Germans Reopen Investigation on Facebook Privacy
Published: August 15, 2012
BERLIN — Data protection officials in Germany reopened an investigation into Facebook’s facial recognition technology Wednesday, saying that the social networking giant was illegally compiling a huge database of members’ photos without their consent.
The data protection commissioner in Hamburg, Johannes Caspar, suspended the inquiry in June, but said he reopened it after attempts to persuade Facebook to change its policies had failed.
“We have met repeatedly with Facebook but have not been able to get their cooperation on this issue, which has grave implications for personal data,” Mr. Caspar said in an interview.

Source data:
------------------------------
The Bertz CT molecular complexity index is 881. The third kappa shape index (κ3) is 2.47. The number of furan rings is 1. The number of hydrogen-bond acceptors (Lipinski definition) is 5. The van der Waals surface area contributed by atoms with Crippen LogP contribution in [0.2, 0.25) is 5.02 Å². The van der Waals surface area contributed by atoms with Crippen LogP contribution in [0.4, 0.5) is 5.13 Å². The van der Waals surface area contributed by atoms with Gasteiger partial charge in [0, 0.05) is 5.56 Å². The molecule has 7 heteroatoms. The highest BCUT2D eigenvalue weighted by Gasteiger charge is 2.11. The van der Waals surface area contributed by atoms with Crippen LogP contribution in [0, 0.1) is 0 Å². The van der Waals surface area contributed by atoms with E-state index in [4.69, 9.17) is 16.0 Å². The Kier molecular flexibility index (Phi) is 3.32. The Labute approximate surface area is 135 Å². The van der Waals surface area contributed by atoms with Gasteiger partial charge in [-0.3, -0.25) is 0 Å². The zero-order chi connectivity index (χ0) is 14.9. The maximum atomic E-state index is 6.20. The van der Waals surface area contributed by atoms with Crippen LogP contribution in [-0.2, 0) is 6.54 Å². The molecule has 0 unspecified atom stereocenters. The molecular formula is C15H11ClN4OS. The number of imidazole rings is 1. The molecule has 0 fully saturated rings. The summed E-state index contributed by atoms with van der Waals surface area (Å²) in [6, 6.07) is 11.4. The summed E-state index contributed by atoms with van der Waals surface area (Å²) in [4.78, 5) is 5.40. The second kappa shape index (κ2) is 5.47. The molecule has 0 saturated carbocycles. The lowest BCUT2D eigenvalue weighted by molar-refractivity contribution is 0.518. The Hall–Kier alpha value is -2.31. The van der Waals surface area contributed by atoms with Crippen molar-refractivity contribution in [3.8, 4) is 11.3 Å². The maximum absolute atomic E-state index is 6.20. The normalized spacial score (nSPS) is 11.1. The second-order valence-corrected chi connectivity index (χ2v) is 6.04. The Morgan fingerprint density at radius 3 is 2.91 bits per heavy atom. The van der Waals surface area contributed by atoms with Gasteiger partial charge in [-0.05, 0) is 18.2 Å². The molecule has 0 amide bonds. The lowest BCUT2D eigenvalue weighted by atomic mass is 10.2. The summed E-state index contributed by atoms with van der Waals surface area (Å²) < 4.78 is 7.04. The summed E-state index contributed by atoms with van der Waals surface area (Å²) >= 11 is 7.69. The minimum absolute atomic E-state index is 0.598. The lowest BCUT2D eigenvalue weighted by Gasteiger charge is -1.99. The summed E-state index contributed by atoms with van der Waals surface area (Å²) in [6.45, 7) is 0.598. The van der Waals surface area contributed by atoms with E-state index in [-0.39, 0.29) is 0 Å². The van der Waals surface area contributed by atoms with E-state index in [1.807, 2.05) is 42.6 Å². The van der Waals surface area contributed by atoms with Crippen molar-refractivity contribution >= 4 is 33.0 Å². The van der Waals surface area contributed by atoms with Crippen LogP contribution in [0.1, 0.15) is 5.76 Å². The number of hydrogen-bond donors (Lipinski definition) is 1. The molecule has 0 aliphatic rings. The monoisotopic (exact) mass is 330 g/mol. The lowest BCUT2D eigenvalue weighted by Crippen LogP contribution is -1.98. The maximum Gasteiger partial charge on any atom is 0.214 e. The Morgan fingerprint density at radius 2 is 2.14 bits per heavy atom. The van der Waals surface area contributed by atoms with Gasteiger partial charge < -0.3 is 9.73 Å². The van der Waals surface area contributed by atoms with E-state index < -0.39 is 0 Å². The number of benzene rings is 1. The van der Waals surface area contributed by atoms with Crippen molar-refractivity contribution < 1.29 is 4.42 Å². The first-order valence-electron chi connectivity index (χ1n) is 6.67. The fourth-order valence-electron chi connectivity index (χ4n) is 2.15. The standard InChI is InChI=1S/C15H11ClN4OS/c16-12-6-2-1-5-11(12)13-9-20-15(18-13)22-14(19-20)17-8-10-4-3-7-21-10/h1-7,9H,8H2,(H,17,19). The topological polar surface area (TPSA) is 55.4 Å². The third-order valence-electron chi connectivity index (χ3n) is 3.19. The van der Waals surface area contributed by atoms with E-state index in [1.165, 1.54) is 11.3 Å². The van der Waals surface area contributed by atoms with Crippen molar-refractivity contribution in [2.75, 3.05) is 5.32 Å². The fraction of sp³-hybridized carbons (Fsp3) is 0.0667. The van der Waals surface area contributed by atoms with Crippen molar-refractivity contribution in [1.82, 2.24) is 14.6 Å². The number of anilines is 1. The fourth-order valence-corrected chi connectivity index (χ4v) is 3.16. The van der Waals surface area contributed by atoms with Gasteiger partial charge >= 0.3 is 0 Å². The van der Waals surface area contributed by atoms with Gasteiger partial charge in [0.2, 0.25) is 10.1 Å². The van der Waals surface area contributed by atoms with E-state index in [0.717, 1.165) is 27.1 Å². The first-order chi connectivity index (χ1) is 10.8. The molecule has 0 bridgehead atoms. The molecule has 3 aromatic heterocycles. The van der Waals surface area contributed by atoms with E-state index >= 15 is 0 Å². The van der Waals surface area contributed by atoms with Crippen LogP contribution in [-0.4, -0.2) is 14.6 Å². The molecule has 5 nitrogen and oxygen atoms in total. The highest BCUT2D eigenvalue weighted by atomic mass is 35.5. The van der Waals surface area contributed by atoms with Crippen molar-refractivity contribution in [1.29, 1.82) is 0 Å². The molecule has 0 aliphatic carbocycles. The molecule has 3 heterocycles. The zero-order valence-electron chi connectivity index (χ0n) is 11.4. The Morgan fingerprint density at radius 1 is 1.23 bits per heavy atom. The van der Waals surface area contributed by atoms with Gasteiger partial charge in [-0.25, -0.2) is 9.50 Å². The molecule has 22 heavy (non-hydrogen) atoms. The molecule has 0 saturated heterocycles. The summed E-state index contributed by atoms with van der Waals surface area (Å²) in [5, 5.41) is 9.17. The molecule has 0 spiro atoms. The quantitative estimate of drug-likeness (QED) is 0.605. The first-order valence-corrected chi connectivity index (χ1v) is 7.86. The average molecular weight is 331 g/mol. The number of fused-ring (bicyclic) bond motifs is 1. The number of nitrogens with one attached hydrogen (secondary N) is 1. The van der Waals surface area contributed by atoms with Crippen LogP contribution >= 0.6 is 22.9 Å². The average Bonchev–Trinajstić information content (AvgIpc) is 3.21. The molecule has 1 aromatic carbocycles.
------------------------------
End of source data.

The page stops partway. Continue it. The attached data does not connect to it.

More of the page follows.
The company’s use of analytic software to compile photographic archives of human faces, based on photos uploaded by Facebook’s members, has been problematic in Europe, where data protection laws require people to give their explicit consent to the practice.
Instead of using such an opt-in system, Facebook requires them to opt out instead.
The Hamburg regulator is demanding that Facebook destroy its photographic database of faces collected in Germany and revise its Web site to obtain the explicit consent of members before it creates a digital file based on the biometric data of their faces.
Mr. Caspar, who led Germany’s investigation into Google’s illegal collection of personal Internet data during its Street View project, said he had met with Facebook executives several times on the issue since he opened his investigation in June 2011, but closed it a year later when Facebook appeared to be complying with his demands.